VOL. 123 | NO. 232 | Wednesday, November 26, 2008
Postal Police Urge Caution With Mail, Other Items
By Tom Wilemon
The season for postal bin diving and mailbox pilfering has arrived.
The Memphis branch of the U.S. Postal Inspection Service is urging people to take extra precautions about where they leave mail containing gift cards, signed checks and personal information.
Gloria Clark, manager of the postal police division in Memphis, said the heavier volume of mail makes it easier for thieves. She advises people to bring mail containing valuable or sensitive information inside post offices whenever possible, especially if the blue boxes outside are full.
“There are times when we have come up on mail boxes so full that you can actually put your hands in there and pull things out of it,” Clark said. “Say people are mailing Christmas cards out at the Colonial station. Their boxes are full all the time. We can put our hand in there and pull out 10 Christmas cards and, say, nine of them have Christmas cards, you’ve lost that money. If there are no names on them or anything, anybody can use them.”
Safeguards should be used even when mailing a check payment, said Shari Smith, an officer for the postal police division.
“People can get that mail, get your check and wash it,” Smith said. “Let’s say you’re paying BellSouth. They can wash off BellSouth and put their name on it. It’s called check washing.”
Credit card applications can contain enough information to steal an identity. Bert Cranor, the postal inspector, said the best protection is to get into the habit of shredding mail with personal information.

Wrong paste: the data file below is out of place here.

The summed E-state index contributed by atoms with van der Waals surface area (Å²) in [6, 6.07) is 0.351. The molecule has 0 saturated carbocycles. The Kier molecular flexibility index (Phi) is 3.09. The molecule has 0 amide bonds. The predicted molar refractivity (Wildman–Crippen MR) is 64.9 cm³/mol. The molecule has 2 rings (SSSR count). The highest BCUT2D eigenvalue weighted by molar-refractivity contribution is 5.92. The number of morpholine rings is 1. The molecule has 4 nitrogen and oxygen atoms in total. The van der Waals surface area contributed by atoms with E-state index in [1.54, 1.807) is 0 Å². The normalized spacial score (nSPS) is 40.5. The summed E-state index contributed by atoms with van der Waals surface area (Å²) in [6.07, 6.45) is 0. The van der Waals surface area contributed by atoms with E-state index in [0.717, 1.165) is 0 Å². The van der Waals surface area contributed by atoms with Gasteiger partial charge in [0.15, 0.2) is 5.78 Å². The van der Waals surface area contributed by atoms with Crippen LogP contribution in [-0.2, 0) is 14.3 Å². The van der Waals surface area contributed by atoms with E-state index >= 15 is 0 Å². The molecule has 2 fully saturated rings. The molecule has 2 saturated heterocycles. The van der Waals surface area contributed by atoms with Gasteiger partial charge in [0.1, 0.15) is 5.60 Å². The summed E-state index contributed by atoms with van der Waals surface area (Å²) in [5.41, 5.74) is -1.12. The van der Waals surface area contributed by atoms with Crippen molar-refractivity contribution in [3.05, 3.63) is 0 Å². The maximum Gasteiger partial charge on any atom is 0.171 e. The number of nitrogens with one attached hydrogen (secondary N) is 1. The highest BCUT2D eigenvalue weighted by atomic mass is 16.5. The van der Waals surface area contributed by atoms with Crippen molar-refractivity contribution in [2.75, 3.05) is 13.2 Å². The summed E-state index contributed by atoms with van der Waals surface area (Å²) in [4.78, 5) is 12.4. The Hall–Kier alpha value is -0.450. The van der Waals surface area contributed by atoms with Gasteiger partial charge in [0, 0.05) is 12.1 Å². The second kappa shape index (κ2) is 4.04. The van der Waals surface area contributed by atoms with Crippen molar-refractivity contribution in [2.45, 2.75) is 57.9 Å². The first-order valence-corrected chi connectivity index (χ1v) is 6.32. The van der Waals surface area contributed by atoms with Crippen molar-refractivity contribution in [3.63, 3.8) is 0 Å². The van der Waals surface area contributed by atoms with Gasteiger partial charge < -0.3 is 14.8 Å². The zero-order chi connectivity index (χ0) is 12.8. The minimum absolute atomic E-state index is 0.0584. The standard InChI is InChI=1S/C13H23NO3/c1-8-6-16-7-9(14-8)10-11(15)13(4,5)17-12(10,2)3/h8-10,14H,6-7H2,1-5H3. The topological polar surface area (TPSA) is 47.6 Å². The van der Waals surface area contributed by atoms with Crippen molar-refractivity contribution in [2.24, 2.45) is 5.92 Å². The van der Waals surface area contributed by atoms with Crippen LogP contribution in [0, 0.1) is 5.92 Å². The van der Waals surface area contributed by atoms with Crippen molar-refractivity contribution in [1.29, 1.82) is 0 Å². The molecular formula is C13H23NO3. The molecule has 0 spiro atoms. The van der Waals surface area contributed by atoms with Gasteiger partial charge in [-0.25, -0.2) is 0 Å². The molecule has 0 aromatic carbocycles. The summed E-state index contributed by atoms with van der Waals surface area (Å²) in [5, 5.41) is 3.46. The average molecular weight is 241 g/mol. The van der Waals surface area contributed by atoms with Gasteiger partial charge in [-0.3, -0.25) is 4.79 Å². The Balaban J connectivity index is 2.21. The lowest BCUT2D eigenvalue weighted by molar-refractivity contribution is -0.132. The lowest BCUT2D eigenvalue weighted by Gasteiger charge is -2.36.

“People don’t realize what they’re putting out there that makes things so accessible for people wanting to commit identity theft,” Cranor said.
The police officers said they often find filled-out credit card applications in post office garbage cans, apparently tossed aside when people change their minds about mailing them.
Criminal activity at post offices is already up, she said. No percentages were immediately available.
“It really starts increasing when the time changes,” Clark said. “Criminals are more likely to do things in the dark.”
The second busiest time of the year for criminal activity is around Mother’s Day when people commonly mail money, she said.
Although officers patrol post offices, they do not keep a constant guard on parking lots. Items visible through vehicle windows, even winter coats, lure automobile burglars.
“When I go to a post office, I start out walking the lot,” Clark said. “When I see purses, bags, laptops on the seat of the car, I will go in and go to the window area and ask, ‘Whose car is this?’ I’ll give the description of the car. They’ll tell me, and I’ll say, ‘Ma’am, you left your purse out there. You need to go out there and get your purse. I’ll hold your place in line, so you can go get your purse.’”
A better option is to put valuables in the trunk of a car.
“It’s going to be a lot more noticeable for somebody to pop a trunk than it is for them to walk up to your car and break your window out,” she said. “Most people are not even going to pay any attention to that if they are not on that side of the car looking at it. Thieves know how to do that without making any noise.”